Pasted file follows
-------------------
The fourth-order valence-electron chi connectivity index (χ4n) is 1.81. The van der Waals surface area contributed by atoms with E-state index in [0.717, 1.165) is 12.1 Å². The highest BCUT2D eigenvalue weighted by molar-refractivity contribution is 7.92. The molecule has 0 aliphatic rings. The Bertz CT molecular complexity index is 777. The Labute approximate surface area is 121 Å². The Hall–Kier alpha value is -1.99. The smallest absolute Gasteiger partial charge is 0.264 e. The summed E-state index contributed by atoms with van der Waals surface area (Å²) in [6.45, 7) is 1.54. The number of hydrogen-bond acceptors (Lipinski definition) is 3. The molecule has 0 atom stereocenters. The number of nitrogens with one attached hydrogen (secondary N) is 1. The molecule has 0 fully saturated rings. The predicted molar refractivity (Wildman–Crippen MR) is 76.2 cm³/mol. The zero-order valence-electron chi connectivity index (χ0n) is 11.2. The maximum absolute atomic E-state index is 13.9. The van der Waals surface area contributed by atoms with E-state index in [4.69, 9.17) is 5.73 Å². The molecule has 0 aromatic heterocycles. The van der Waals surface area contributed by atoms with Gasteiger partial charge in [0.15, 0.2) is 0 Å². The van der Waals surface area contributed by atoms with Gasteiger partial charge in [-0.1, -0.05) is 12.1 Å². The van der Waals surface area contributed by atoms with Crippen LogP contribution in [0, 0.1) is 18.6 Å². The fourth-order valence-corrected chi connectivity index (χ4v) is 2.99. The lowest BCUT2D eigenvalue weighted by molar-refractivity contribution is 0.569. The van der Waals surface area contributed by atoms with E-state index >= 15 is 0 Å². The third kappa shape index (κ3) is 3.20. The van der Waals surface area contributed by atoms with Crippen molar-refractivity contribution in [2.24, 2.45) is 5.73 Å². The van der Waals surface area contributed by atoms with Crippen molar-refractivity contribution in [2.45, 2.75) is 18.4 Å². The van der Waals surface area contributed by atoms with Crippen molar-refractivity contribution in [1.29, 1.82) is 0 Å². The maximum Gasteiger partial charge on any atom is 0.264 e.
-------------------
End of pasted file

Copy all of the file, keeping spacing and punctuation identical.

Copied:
The fourth-order valence-electron chi connectivity index (χ4n) is 1.81. The van der Waals surface area contributed by atoms with E-state index in [0.717, 1.165) is 12.1 Å². The highest BCUT2D eigenvalue weighted by molar-refractivity contribution is 7.92. The molecule has 0 aliphatic rings. The Bertz CT molecular complexity index is 777. The Labute approximate surface area is 121 Å². The Hall–Kier alpha value is -1.99. The smallest absolute Gasteiger partial charge is 0.264 e. The summed E-state index contributed by atoms with van der Waals surface area (Å²) in [6.45, 7) is 1.54. The number of hydrogen-bond acceptors (Lipinski definition) is 3. The molecule has 0 atom stereocenters. The number of nitrogens with one attached hydrogen (secondary N) is 1. The molecule has 0 fully saturated rings. The predicted molar refractivity (Wildman–Crippen MR) is 76.2 cm³/mol. The zero-order valence-electron chi connectivity index (χ0n) is 11.2. The maximum absolute atomic E-state index is 13.9. The van der Waals surface area contributed by atoms with E-state index in [4.69, 9.17) is 5.73 Å². The molecule has 0 aromatic heterocycles. The van der Waals surface area contributed by atoms with Gasteiger partial charge in [0.15, 0.2) is 0 Å². The van der Waals surface area contributed by atoms with Gasteiger partial charge in [-0.1, -0.05) is 12.1 Å². The van der Waals surface area contributed by atoms with Crippen LogP contribution in [0, 0.1) is 18.6 Å². The fourth-order valence-corrected chi connectivity index (χ4v) is 2.99. The lowest BCUT2D eigenvalue weighted by molar-refractivity contribution is 0.569. The van der Waals surface area contributed by atoms with E-state index >= 15 is 0 Å². The third kappa shape index (κ3) is 3.20. The van der Waals surface area contributed by atoms with Crippen molar-refractivity contribution in [2.24, 2.45) is 5.73 Å². The van der Waals surface area contributed by atoms with Crippen molar-refractivity contribution in [2.45, 2.75) is 18.4 Å². The van der Waals surface area contributed by atoms with Crippen molar-refractivity contribution in [1.29, 1.82) is 0 Å². The maximum Gasteiger partial charge on any atom is 0.264 e.